For example I know that Alison and I have huge amounts in common, and having got married young we kind of grew up together, but there’s nevertheless a lot we don’t agree on, and that’s ok because she is Alison and I am Paul and we have rather got to know each quite well over twenty four years. And because we keep on talking our love is based on knowledge.

But in a sense that’s rather easy. You see in a covenant relationship like marriage there are only two people. St Paul was writing to an entire church. Yet I think what he was saying still holds very true which was that they should love each other and that the love they had should be based on knowledge, not on projection. In order for love to grow within their community they had to know who each other was.

Take five seconds to think about the people you know. Some maybe you’ve known for years, yet have you ever had a drink together or had supper together? What about the people whose faces you know quite well but whose names completely escape you? Have you ever spoken at any level beyond platitudes?
And horror of horrors, what would happen if you actually plucked up the courage to invite them around for supper and it turned out that you had little in common. What then? Well that’s when the challenges really start. That’s when the rubber really hits the road because in the beginnings of knowledge you still have to go back to what St. Paul said:
“And this is my prayer, that your love may overflow more and more with knowledge and full insight to help you to determine what is best...”
You don’t actually have to like someone to love them. Love is a choice. Love says, “No matter what you do, I will always be here for you and welcome you back.” And it is certainly true that the more we know about some people the harder it can be to love them. Yet still:
“And this is my prayer, that your love may overflow more and more with knowledge and full insight to help you to determine what is best...”
I think that the key word is “insight”. Do you remember that one of the most important commands Jesus ever gave us was that we should not judge each other? I remain confident that the reason he said that was simply because none of us can know the reasons behind the actions that some of us make. But we can have insight into each others’ natures, provided that we learn to love each other in full knowledge of who we are.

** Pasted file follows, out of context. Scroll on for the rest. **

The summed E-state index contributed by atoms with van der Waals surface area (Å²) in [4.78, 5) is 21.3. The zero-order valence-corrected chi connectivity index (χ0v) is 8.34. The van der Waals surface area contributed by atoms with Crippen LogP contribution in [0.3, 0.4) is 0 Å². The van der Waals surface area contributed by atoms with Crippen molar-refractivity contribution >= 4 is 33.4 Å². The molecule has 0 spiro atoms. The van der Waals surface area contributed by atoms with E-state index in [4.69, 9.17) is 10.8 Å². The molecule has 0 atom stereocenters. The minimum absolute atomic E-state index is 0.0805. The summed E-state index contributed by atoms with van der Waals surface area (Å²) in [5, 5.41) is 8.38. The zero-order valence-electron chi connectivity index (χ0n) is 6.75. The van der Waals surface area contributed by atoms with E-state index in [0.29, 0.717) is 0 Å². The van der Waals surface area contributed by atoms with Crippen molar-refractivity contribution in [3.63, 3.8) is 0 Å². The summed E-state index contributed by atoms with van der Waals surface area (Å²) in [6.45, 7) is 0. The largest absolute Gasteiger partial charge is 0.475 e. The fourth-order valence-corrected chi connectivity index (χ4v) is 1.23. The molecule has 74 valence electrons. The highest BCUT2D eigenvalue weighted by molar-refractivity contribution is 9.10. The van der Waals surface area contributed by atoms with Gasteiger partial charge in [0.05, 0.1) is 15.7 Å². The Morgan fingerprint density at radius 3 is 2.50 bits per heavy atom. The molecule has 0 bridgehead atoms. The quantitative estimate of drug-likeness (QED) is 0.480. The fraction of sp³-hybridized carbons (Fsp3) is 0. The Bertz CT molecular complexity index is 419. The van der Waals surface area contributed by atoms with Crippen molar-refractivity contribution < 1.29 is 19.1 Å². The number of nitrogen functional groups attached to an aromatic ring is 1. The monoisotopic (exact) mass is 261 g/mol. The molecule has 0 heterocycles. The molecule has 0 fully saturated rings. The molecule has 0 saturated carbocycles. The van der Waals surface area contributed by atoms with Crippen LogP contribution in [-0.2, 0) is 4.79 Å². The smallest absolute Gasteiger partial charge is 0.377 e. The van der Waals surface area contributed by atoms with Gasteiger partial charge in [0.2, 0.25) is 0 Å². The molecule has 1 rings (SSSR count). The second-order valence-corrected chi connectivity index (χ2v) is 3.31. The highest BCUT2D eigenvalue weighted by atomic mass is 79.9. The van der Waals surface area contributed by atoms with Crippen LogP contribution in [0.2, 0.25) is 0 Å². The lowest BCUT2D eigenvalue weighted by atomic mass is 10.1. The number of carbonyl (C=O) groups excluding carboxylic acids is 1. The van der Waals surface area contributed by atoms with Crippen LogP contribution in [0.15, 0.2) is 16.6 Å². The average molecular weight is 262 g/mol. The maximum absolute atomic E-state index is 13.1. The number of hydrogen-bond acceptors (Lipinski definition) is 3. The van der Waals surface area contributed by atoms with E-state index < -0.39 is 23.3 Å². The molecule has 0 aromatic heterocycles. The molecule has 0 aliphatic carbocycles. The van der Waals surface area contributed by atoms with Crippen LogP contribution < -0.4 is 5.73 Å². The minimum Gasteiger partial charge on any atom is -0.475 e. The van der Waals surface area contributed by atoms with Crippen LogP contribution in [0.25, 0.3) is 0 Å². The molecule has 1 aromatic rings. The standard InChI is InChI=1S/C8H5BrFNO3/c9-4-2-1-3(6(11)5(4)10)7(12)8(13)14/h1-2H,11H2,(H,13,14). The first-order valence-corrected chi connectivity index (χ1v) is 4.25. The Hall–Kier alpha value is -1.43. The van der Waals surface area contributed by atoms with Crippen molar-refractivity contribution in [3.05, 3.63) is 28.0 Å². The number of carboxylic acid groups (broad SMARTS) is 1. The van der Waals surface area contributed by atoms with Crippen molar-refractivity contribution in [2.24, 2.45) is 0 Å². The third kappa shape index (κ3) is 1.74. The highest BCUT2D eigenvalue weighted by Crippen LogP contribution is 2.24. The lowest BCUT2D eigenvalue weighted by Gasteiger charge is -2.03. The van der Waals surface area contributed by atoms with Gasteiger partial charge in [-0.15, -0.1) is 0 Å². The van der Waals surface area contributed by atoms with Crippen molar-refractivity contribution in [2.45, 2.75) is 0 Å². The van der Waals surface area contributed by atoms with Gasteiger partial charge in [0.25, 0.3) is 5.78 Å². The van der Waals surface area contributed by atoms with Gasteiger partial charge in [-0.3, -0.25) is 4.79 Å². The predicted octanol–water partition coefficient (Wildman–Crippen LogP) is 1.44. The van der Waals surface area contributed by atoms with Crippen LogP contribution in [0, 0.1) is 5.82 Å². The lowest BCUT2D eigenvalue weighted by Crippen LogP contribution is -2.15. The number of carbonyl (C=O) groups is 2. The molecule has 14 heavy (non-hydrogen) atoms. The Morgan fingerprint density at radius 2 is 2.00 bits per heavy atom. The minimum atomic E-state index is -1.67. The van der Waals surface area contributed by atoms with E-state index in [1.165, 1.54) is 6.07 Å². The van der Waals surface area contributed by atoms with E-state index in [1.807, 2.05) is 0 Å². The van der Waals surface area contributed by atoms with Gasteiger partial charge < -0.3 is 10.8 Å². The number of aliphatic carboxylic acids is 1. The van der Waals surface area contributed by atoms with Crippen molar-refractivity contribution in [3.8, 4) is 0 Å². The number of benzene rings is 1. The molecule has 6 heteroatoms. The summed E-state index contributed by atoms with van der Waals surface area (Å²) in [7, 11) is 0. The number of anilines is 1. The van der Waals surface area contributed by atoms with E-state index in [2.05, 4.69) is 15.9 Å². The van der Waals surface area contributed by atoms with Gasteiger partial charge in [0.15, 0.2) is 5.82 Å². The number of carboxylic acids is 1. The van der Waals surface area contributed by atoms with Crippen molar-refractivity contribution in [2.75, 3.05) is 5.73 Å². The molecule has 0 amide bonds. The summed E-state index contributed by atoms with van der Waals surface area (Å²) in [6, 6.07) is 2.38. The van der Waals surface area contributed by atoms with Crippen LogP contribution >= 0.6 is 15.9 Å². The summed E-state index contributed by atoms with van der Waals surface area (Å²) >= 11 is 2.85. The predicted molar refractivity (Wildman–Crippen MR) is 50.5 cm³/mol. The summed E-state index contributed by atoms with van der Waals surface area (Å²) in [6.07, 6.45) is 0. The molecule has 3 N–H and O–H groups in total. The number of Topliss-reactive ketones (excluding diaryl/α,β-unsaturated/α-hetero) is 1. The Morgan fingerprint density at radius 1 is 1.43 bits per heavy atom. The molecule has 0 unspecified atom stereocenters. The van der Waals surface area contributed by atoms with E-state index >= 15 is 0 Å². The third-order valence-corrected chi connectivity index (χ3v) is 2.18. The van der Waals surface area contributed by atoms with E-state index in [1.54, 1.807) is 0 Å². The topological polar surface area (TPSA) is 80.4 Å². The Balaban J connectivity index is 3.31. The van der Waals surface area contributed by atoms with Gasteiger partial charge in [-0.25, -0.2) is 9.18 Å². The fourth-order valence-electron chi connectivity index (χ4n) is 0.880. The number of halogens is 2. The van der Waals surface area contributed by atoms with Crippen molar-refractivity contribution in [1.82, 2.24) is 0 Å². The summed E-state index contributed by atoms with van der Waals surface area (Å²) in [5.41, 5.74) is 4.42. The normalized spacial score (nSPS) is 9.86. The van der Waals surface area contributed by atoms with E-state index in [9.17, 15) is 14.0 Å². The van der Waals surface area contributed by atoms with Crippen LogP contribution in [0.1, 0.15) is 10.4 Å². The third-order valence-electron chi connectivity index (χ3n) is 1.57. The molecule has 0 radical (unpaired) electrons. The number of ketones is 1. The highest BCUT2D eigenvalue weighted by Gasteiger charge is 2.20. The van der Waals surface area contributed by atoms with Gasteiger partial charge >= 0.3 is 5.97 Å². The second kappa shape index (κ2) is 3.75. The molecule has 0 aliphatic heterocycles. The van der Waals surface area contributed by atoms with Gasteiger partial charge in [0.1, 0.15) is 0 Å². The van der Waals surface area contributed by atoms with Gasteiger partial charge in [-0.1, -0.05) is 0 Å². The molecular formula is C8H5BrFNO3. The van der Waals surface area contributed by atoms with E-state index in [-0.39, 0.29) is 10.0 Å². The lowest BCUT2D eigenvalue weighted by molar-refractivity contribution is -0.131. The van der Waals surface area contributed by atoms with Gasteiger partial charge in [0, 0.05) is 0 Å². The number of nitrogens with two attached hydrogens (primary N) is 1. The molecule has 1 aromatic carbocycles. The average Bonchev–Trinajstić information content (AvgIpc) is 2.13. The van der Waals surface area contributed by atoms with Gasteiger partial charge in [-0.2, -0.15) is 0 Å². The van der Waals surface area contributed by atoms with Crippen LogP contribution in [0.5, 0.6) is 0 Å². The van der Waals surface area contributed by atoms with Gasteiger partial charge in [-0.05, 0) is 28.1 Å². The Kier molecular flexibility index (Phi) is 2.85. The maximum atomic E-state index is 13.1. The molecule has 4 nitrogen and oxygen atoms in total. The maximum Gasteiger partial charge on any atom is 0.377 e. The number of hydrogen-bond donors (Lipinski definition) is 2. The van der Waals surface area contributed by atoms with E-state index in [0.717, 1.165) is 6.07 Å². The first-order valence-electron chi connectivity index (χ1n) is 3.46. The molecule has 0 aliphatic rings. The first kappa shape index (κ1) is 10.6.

But that can never happen if we only treat church as something we just come to on Sundays. In order to grow in knowledge of each other so that our love overflows we actually have to spend time together socially or in homegroups. This is really important. We have to get to know each other and then, in that knowledge of the otherness of the person with whom we share bread, we must allow love to overflow. Knowledge is based on experience.

And that brings me to perhaps the most important part about this, and that is our relationship with the Divine. When you think about God, how do you imagine him to be? Or how do you imagine her to be? Have you ever even contemplated that God may not always engage with us as a male? I know that for some reading this there is nothing knew to the idea of the Divine Feminine, but maybe for others this is a new idea.  God presents both masculine and feminine traits in the Bible and in other traditions leading me to the conclusion that God is not genderless but genderful.

But is that your experience? If your love for God is going to be informed, which St. Paul suggests it should be, then that means you need to take steps to experience what God is like. Don’t just take my word for it, or what the Bible says, or what your own other spiritual path has suggested. I have to say that in my own spiritual journey the reason that this is so vital is because without experience we find ourselves back into the model of projection again.

Is it any wonder that, for example, in the Victorian era where fathers were often thought of as cold and distant, that God was also thought of as distant? And if you had an earthly father who was hard to please, does that affect your understanding of the nature of divinity?

When we spend time in the presence of the Holy One, when we actively put ourselves out to try and experience the nature of God, however we understand that, what we find time and time again is that God breaks through our projections and shows us aspects of God’s nature that are fundamentally different from what we expect.